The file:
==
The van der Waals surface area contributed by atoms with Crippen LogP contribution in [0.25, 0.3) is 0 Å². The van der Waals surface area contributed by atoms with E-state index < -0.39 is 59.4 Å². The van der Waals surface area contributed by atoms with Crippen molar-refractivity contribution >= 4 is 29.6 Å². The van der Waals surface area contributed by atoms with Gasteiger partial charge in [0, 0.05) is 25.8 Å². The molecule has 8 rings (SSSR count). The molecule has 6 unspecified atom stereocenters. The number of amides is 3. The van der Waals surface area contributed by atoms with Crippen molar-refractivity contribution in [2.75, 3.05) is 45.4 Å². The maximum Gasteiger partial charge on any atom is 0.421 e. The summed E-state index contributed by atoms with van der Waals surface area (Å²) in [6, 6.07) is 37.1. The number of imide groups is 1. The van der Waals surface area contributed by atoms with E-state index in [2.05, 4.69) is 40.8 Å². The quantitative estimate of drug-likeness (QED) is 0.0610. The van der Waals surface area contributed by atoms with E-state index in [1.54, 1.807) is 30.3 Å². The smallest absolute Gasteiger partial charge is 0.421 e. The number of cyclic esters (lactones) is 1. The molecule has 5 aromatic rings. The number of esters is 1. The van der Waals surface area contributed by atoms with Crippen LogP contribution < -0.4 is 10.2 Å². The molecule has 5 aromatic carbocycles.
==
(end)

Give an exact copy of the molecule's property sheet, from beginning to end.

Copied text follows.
The van der Waals surface area contributed by atoms with Crippen LogP contribution in [0.25, 0.3) is 0 Å². The van der Waals surface area contributed by atoms with E-state index < -0.39 is 59.4 Å². The van der Waals surface area contributed by atoms with Crippen molar-refractivity contribution >= 4 is 29.6 Å². The van der Waals surface area contributed by atoms with Gasteiger partial charge in [0, 0.05) is 25.8 Å². The molecule has 8 rings (SSSR count). The molecule has 6 unspecified atom stereocenters. The number of amides is 3. The van der Waals surface area contributed by atoms with Crippen molar-refractivity contribution in [2.75, 3.05) is 45.4 Å². The maximum Gasteiger partial charge on any atom is 0.421 e. The summed E-state index contributed by atoms with van der Waals surface area (Å²) in [6, 6.07) is 37.1. The number of imide groups is 1. The van der Waals surface area contributed by atoms with E-state index in [2.05, 4.69) is 40.8 Å². The quantitative estimate of drug-likeness (QED) is 0.0610. The van der Waals surface area contributed by atoms with E-state index in [1.54, 1.807) is 30.3 Å². The smallest absolute Gasteiger partial charge is 0.421 e. The number of cyclic esters (lactones) is 1. The molecule has 5 aromatic rings. The number of esters is 1. The van der Waals surface area contributed by atoms with Crippen LogP contribution < -0.4 is 10.2 Å². The molecule has 5 aromatic carbocycles.